Why feminism? Some of you may have liked the idea of a freelance writer but thought ‘Why has she got to be feminist?’ A lot of people cringe at the idea of feminism. I have been warned that being so openly feminist could put people off. Before you make any judgements, let me explain.
Some people don’t like feminism because they think its too controversial or political. They just want to be neutral. Some people don’t like feminism because they think it is no longer necessary. They think that equality has been achieved and any further developments are going too far. Then you have the people who don’t like feminism because they see it as a way for women to dominate men.
Of course, there are people with more extreme views than that but I don’t think they are clicking on this website with an open mind so there is no point in addressing them. Now I can understand why you would have the three views I have stated so take an opportunity to understand my viewpoint.
I am a 21 year old woman.
I am in the age group that is most likely to experience domestic abuse (16 to 24 year olds are the most at risk).
A survey conducted by Cosmopolitan and Women’s Aid found that 38.2% of young women experienced a partner pressurising them into doing something sexual when they didn’t want to.
The Violence Against Women: an EU survey found that one woman in three in the EU has experienced physical and/or sexual violence since the age of 15.
The Everyday Sexism book written by Laura Bates states that ‘Girls as young as 5 are worrying about their weight’
That’s not a good start already. But how about my future?
In politics, it’s not looking good.
The Everyday Sexism book has a shocking statistic for that too – ‘At the current rate it will be more than 150 years before an equal number of women and men are elected to English local councils.’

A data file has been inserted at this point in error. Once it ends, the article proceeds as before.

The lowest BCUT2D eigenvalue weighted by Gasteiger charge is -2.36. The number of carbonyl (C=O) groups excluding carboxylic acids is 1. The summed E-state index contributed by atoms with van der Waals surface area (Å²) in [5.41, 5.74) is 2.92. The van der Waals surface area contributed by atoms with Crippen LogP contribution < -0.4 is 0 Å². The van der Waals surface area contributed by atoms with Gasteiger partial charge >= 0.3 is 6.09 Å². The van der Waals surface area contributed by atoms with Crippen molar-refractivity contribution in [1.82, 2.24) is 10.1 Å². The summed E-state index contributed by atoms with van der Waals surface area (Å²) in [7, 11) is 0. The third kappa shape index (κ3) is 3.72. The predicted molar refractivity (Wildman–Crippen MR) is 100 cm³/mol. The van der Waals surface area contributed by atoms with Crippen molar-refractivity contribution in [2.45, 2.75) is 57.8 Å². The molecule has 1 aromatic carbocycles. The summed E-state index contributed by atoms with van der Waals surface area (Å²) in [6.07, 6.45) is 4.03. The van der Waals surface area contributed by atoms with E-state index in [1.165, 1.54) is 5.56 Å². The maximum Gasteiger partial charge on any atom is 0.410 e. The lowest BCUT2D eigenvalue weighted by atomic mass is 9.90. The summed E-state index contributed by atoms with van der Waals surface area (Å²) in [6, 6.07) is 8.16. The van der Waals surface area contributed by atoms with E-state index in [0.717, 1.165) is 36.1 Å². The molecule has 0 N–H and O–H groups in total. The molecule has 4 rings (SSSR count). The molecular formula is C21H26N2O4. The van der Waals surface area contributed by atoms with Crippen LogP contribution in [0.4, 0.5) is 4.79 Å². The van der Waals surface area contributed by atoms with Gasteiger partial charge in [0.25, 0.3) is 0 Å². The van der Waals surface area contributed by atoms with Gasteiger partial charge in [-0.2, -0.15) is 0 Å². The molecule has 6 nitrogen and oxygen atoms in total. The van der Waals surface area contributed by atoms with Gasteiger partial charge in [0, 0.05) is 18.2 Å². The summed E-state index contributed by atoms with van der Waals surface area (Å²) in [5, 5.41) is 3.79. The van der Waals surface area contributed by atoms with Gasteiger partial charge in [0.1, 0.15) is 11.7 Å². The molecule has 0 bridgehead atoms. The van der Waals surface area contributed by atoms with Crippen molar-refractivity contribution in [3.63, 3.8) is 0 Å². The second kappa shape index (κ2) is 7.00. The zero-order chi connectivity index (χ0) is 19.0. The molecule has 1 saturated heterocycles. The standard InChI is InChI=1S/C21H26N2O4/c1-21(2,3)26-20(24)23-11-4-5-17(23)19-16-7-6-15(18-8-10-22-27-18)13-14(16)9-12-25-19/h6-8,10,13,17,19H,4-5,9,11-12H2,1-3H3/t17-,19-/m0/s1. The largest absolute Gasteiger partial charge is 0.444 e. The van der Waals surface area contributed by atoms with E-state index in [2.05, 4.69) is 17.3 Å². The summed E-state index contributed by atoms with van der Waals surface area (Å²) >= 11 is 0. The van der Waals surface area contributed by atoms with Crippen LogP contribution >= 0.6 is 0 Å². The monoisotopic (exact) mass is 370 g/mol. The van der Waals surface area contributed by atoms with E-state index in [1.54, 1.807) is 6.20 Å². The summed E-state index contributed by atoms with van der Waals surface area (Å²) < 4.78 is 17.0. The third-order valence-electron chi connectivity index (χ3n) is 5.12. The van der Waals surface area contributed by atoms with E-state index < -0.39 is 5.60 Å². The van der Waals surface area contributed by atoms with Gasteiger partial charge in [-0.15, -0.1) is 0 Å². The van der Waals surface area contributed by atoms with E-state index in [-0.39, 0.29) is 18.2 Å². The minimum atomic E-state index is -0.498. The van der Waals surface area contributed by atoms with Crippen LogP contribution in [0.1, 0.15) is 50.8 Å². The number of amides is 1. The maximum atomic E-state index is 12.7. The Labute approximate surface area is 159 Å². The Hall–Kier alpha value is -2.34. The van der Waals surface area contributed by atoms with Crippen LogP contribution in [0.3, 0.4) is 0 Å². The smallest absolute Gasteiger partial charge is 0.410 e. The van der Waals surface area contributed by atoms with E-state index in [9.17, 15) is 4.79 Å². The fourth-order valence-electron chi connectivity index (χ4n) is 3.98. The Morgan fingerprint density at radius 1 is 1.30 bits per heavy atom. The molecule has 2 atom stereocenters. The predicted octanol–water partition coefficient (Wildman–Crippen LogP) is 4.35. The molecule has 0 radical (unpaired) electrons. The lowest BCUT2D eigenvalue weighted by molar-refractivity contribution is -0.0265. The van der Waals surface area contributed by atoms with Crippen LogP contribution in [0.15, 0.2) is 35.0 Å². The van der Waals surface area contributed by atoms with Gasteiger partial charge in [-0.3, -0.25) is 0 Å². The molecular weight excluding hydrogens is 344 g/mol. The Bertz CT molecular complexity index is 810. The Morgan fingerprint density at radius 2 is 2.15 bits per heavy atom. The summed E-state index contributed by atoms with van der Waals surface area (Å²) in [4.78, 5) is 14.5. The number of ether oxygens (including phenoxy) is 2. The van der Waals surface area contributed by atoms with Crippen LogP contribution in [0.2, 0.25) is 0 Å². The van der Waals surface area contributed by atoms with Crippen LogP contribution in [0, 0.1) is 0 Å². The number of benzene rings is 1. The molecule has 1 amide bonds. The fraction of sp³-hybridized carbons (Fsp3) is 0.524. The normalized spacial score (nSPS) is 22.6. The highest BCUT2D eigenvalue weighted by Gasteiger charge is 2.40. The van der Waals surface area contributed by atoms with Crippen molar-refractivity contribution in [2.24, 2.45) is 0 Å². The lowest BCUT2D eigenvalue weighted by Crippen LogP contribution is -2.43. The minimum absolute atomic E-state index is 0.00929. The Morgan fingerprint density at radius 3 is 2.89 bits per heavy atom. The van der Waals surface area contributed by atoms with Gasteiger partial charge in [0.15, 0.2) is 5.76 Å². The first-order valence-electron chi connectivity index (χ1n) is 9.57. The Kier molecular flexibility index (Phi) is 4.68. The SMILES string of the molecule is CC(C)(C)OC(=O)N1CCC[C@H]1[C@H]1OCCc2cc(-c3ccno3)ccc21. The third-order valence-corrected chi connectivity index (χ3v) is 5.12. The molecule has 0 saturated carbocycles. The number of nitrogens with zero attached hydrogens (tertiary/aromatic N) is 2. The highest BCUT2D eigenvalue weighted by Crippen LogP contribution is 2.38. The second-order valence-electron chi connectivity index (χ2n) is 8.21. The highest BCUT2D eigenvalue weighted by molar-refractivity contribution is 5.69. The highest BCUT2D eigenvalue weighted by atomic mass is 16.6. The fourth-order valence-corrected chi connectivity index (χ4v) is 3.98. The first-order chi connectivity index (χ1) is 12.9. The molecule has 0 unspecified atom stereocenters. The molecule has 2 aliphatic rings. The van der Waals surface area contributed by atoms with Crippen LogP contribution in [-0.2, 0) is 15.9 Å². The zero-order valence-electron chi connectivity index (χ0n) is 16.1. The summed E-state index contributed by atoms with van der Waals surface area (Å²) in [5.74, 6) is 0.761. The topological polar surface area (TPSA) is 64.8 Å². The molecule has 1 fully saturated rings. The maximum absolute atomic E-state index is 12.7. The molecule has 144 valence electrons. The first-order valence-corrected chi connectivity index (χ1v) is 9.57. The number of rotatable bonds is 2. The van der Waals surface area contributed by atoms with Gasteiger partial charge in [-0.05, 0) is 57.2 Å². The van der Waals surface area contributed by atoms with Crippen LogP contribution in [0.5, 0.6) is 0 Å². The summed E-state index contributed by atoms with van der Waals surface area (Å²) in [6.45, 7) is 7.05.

Just existing in a public space doesn’t look much better.
YouGov found that 55% of women in London have been subjected to unwanted sexual behaviour while travelling on public transport.
Professionally things aren’t looking too good either.
The law firm Slater and Gordon found that 1 in 8 women have left a job because of workplace harassment.
Starting a family will disrupt my career even further.
Human Rights Commission research found that ‘one in 20 mothers were actually made redundant at some point during their pregnancy, either while pregnant, during maternity leave or after returning to work.’
Even in the home, I am disadvantaged despite all the calls to end the double shift women are expected to do.
Check out this research from Lean In: ‘Women with full-time jobs, a partner, and children report spending a combined 71 hours a week on child care, elder care, and household chores — compared with 51 hours for men.’
I could give you a lot more statistics but I think you get my point. There is a problem with the way we treat women and girls. From the time we are born and throughout our lives, women are disadvantaged and hurt. Don’t worry I do know about how gender stereotypes harm men too. Read this article if you don’t believe me. I just can’t ignore the inequality.
It’s really hard to live in a world where you know you are being mistreated but the general consensus is that it’s not happening or not as bad as you say. As a writer with a voice and a platform, I have to work to improve the experience of women.
Feminism has changed throughout the years. The introduction of intersectional feminism has shifted the focus away from just gender to include other types of oppression.
Only considering the disadvantages of gender was too restrictive. It often meant that only the experience of white middle-class women was considered. Other forms of oppression change a women’s experience such as race and class. Feminism needs to be representative of all women.
Safe Lives have found that disabled people are twice as likely to experience domestic abuse than non-disabled people.
The UK Parliament has found that unemployment rates are higher for people who aren’t white. For white people, the unemployment rate is 4.5%. For people from minority ethnic backgrounds, this is 8.5%.
Again I could go on with statistics. To keep it simple, the world needs changing. If I’m not going to speak out about it, who is? The label of feminism doesn’t really matter. What matters is what you do. For me, feminism focuses my attention. I live my life as a feminist every day because sexism and discrimination is something we face every day.